And I’ve always thought it was kitschy. And yet I joined in with the rest of them when I started getting all those emails. Because opt-in campaigns were exploding as e-tailers honed those skills at appealing to not wanting to be the worst parent in the world. And Cyber Monday grew year over year. Even as the Great Recession came and has since grown first to a billion dollar shopping day in 2010 and as brick and mortar companies jumped in on the action, $4 billion by 2017, $6 billion in 2018, and nearly $8 billion in 2019.

As Covid-19 spread and people stayed home during the 2020 holiday shopping season, revenues from Cyber Monday grew 15% over the previous year, hitting $10.8 billion. But it came at the cost of brick and mortar sales, which fell nearly 24% over the same time a year prior. I guess it kinda’ did, but we’ll get to that in a bit.

Seeing the success of the Cyber Monday marketers, American Express launched Small Business Saturday in 2010, hoping to lure shoppers into small businesses that accepted their cards. And who doesn’t love small businesses? Politicians flocked into malls in support, including President Obama in 2011. And by 2012, spending was over $5 billion on Small Business Saturday, and grew to just shy of $20 billion in 2020. To put that into perspective, Georgia, Zimbabwe, Afghanistan, Jamaica, Niger, Armenia, Haiti, Mongolia, and dozens of other countries have smaller GDPs than just one shopping day in the US.

Brick and mortar stores are increasingly part of online shopping. Buy online, pick up curb-side. But that trend goes back to the early 2000s when Walmart was a bigger player on Cyber Monday than Amazon. That changed in 2008 and Walmart fought back with Cyber Week, stretching the field in 2009. Target said “us too” in 2010. And everyone in between hopped in. The sales start at least a week early and spread from online to retail in person with hundreds of emails flooding my inbox at this point. This year, Americans are expected to spend over $36 billion during the weekend from Black Friday to Cyber Monday. And the split between all the sales is pretty much indistinguishable. Who knows or to some degrees cares what bucket each gets placed in at this point.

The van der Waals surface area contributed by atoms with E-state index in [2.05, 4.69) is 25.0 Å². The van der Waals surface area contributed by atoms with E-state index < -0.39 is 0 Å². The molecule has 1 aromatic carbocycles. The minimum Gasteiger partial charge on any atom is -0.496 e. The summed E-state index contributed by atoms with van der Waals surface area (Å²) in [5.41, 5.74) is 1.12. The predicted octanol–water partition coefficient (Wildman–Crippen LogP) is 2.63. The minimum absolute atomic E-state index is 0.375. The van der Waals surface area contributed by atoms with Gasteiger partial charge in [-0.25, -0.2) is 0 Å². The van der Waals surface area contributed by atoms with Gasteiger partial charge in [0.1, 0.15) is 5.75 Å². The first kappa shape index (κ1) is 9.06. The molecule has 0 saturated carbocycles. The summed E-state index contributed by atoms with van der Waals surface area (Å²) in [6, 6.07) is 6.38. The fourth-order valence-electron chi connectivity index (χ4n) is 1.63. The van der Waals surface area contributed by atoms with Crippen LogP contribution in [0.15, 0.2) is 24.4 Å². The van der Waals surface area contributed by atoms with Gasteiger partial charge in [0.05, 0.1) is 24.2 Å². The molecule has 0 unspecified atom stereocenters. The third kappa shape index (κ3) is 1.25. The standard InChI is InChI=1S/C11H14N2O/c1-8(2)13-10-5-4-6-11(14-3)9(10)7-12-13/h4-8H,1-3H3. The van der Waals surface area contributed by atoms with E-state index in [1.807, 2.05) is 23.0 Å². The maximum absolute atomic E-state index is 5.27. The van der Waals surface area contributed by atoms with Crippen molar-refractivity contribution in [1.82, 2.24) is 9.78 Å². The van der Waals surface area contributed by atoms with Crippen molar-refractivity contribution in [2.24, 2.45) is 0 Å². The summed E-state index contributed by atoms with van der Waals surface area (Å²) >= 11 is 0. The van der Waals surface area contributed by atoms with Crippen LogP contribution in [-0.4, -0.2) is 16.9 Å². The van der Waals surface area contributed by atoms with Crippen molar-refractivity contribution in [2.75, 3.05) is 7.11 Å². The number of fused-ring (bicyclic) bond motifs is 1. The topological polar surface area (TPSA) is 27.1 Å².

Something else was happening in the decades as Black Friday spread to consume the other days around the Thanksgiving holiday: intensifying globalization. Products flooding into the US from all over the world. Some cheap, some better than what is made locally. Some awesome. Some completely unnecessary. It’s a land of plenty. And yet, does it make us happy? My kid enjoyed playing with an empty toilet paper roll just as much as a Furby. And loved the original Xbox just as much as the Switch. I personally need less and to be honest want less as I get older. And yet I still find myself getting roped into spending too much on people at the holidays.

Maybe we should create “experience Sunday” where instead of buying material goods, we facilitate free experiences for our loved ones. Because I’m pretty sure they’d rather have that than another ugly pair of holiday socks. Actually, that reminds me: I have some of those in my cart on Amazon so I should wrap this up as they can deliver it tonight if I hurry up.

So this Thanksgiving I’m thankful that I and my family are healthy and happy. I’m thankful to be able to do things I love. I’m thankful for my friends. And I’m thankful to all of you for staying with us as we turn another page into the 2022 year. I hope you have a lovely holiday season and have plenty to be thankful for as well. Because you deserve it.